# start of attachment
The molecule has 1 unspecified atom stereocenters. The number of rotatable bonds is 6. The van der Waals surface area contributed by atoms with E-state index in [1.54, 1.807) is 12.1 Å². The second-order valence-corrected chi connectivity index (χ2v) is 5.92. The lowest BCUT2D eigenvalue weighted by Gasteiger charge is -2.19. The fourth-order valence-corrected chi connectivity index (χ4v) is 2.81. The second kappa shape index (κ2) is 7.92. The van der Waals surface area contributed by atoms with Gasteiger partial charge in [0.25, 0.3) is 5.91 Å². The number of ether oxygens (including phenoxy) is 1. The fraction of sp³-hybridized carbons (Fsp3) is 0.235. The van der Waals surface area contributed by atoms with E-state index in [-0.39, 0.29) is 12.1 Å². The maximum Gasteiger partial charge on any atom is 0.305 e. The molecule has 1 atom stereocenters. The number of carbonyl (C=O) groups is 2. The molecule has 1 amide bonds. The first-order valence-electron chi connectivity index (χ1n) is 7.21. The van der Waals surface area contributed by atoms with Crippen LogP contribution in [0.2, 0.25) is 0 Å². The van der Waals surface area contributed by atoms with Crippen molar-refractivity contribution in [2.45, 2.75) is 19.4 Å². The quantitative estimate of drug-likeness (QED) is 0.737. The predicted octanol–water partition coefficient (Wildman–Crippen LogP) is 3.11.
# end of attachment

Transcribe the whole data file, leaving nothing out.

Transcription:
The molecule has 1 unspecified atom stereocenters. The number of rotatable bonds is 6. The van der Waals surface area contributed by atoms with E-state index in [1.54, 1.807) is 12.1 Å². The second-order valence-corrected chi connectivity index (χ2v) is 5.92. The lowest BCUT2D eigenvalue weighted by Gasteiger charge is -2.19. The fourth-order valence-corrected chi connectivity index (χ4v) is 2.81. The second kappa shape index (κ2) is 7.92. The van der Waals surface area contributed by atoms with Gasteiger partial charge in [0.25, 0.3) is 5.91 Å². The number of ether oxygens (including phenoxy) is 1. The fraction of sp³-hybridized carbons (Fsp3) is 0.235. The van der Waals surface area contributed by atoms with E-state index in [-0.39, 0.29) is 12.1 Å². The maximum Gasteiger partial charge on any atom is 0.305 e. The molecule has 1 atom stereocenters. The number of carbonyl (C=O) groups is 2. The molecule has 1 amide bonds. The first-order valence-electron chi connectivity index (χ1n) is 7.21. The van der Waals surface area contributed by atoms with Crippen LogP contribution in [0.2, 0.25) is 0 Å². The van der Waals surface area contributed by atoms with Crippen molar-refractivity contribution in [2.45, 2.75) is 19.4 Å². The quantitative estimate of drug-likeness (QED) is 0.737. The predicted octanol–water partition coefficient (Wildman–Crippen LogP) is 3.11.